It’s a straightforward rationale. Of the approximately 14,000 Dutch trucks driving around at home and abroad (according to 2017 figures from the Dutch Central Bureau for Statistics), at least two-thirds were not fully loaded. If that load capacity were to increase by 10%, that would already make a huge difference in CO2 emissions and traffic congestion. And the transport of goods could become cheaper as a consequence. That’s why the Hamburg-based start-up Carrypicker has designed Artificial Intelligence (AI) for this purpose. It takes over this task quickly and reliably.

But before this could be accomplished, data from 300 million European freight transports had to be analyzed. This formed the basis for the algorithm that is currently in use. In just a few seconds, Carrypicker’s AI system calculates the best route based on 50 factors and millions of possible variations of transport orders. Andreas Karanas, Gründer founder and director of Carrypicker talks about his idea of a logistics system for the future.

@carrypicker
Andreas Karanas, founder & CEO Carrypicker @Carrypicker

What was the reason for starting Carrypicker?

Carrypicker resolves a core problem in logistics. For example, what many people don’t know is that on average, only 70 % of all trucks on German roads are actually loaded. This means that, strictly from a mathematical perspective, almost every third truck is empty. This enormous waste of load capacity is due to the complexities involved in the distribution of goods.

A large number of factors have to be taken into account. Such as: where do the goods have to go? When do these need to be delivered? Can they be put together with other goods on a single truck? And so on. It is very difficult for people to keep track of so many parameters. Even the best planners from the best forwarding companies can’t schedule more than ten truck transports per day. Carrypicker has therefore developed an artificial intelligence that runs through all scenarios in fractions of a second and always calculates the optimal route for every truck.

And how does it work in practice?

Our customers can dispatch their goods via Carrypicker. Fees are calculated on a daily basis. We are a digital freight forwarder. This means that our customers are able to track the transport of their goods online in real time. Through our efficient bundling of partial loads, we avoid the unnecessary waste of resources as well as help alleviate the burden on the environment.

Was there ever a moment when you wanted to give up?

The biggest challenge of all is to convince the still highly analogue logistics sector of a digital business model. Carrypicker is not my first start-up in this sector, so, I am also prepared for this. All signs point to growth so far.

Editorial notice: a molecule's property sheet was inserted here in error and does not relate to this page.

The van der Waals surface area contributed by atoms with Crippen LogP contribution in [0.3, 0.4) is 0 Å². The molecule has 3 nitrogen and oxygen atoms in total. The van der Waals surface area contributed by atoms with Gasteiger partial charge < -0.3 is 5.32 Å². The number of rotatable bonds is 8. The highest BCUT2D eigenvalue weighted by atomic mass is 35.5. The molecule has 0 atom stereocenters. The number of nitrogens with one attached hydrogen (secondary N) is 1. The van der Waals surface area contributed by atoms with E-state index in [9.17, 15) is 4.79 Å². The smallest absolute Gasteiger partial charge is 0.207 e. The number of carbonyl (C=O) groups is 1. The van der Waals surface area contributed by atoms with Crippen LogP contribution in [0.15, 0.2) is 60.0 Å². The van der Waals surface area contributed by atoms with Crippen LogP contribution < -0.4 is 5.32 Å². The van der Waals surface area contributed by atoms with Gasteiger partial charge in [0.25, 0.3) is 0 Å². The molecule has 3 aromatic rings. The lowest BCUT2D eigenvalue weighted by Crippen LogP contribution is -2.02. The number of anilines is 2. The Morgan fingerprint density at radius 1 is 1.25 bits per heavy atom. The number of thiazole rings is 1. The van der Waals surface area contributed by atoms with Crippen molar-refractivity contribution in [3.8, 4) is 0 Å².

And what are you particularly proud of?

I’m pleased with the funding from the Federal Ministry of Transport and Digital Infrastructure (BMVI, ed), which is supporting us with €2.4 million as part of the mFUND research initiative. This demonstrates that we are making an important contribution towards improving logistics through the use of artificial intelligence. Together with my team, I am also very proud of the very positive feedback that we receive from our customers. Especially as many large companies expressed an interest in working with us soon after the launch of Carrypicker.

What can we expect from Carrypicker in the future?

Carrypicker has set itself the goal of increasing the load factor of trucks from 70 % to at least 80 %. Everyone benefits from this. Consumers benefit from less traffic and congestion, companies benefit from a more profitable and sustainable transport of their goods and the environment benefits from lower CO2 emissions.

What tips do you have for other budding entrepreneurs?

Have courage, an eagerness to learn and perseverance!

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About the author

Author profile picture Almut Otto is a writer and has over 30 years of know-how in the communications industry. She learned the trade of journalism from scratch in a daily newspaper and in a special interest magazine. After studying communication sciences in Munich, she worked as an international PR manager in the textile, shoe, outdoor and IT industries for a long time. For some years now, she has been concentrating more on her journalistic background. As a passionate outdoor and water sports enthusiast - her hobbies include windsurfing, kitesurfing, SUP boarding, sailing and snowboarding - she is particularly interested in keeping the oceans clean and shaping a sustainable future. In addition, she is always fascinated by the latest developments from the world's hardware and software laboratories.